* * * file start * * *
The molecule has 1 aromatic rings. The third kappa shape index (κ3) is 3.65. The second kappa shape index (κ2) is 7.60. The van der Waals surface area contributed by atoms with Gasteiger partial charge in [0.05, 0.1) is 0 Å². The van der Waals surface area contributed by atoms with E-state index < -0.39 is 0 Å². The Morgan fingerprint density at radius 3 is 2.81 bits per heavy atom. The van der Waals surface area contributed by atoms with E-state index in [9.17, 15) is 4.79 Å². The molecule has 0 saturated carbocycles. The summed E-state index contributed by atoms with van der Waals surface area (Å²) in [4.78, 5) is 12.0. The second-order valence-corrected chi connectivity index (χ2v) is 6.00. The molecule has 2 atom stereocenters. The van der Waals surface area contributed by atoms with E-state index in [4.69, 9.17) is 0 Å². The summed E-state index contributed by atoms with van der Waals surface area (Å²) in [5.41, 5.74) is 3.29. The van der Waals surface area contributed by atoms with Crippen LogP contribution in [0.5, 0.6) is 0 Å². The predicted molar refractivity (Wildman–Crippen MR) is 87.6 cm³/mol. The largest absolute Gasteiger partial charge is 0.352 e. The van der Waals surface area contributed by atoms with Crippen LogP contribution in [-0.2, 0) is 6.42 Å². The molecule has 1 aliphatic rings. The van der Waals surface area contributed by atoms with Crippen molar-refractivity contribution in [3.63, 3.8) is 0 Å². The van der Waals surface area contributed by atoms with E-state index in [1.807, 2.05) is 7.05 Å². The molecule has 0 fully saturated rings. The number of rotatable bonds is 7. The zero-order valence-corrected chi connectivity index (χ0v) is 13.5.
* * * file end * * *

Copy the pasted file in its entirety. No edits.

The molecule has 1 aromatic rings. The third kappa shape index (κ3) is 3.65. The second kappa shape index (κ2) is 7.60. The van der Waals surface area contributed by atoms with Gasteiger partial charge in [0.05, 0.1) is 0 Å². The van der Waals surface area contributed by atoms with E-state index < -0.39 is 0 Å². The Morgan fingerprint density at radius 3 is 2.81 bits per heavy atom. The van der Waals surface area contributed by atoms with E-state index in [9.17, 15) is 4.79 Å². The molecule has 0 saturated carbocycles. The summed E-state index contributed by atoms with van der Waals surface area (Å²) in [4.78, 5) is 12.0. The second-order valence-corrected chi connectivity index (χ2v) is 6.00. The molecule has 2 atom stereocenters. The van der Waals surface area contributed by atoms with E-state index in [4.69, 9.17) is 0 Å². The summed E-state index contributed by atoms with van der Waals surface area (Å²) in [5.41, 5.74) is 3.29. The van der Waals surface area contributed by atoms with Crippen LogP contribution in [0.5, 0.6) is 0 Å². The predicted molar refractivity (Wildman–Crippen MR) is 87.6 cm³/mol. The largest absolute Gasteiger partial charge is 0.352 e. The van der Waals surface area contributed by atoms with Crippen LogP contribution in [-0.2, 0) is 6.42 Å². The molecule has 1 aliphatic rings. The van der Waals surface area contributed by atoms with Crippen molar-refractivity contribution in [3.63, 3.8) is 0 Å². The van der Waals surface area contributed by atoms with E-state index in [1.807, 2.05) is 7.05 Å². The molecule has 0 fully saturated rings. The number of rotatable bonds is 7. The zero-order valence-corrected chi connectivity index (χ0v) is 13.5.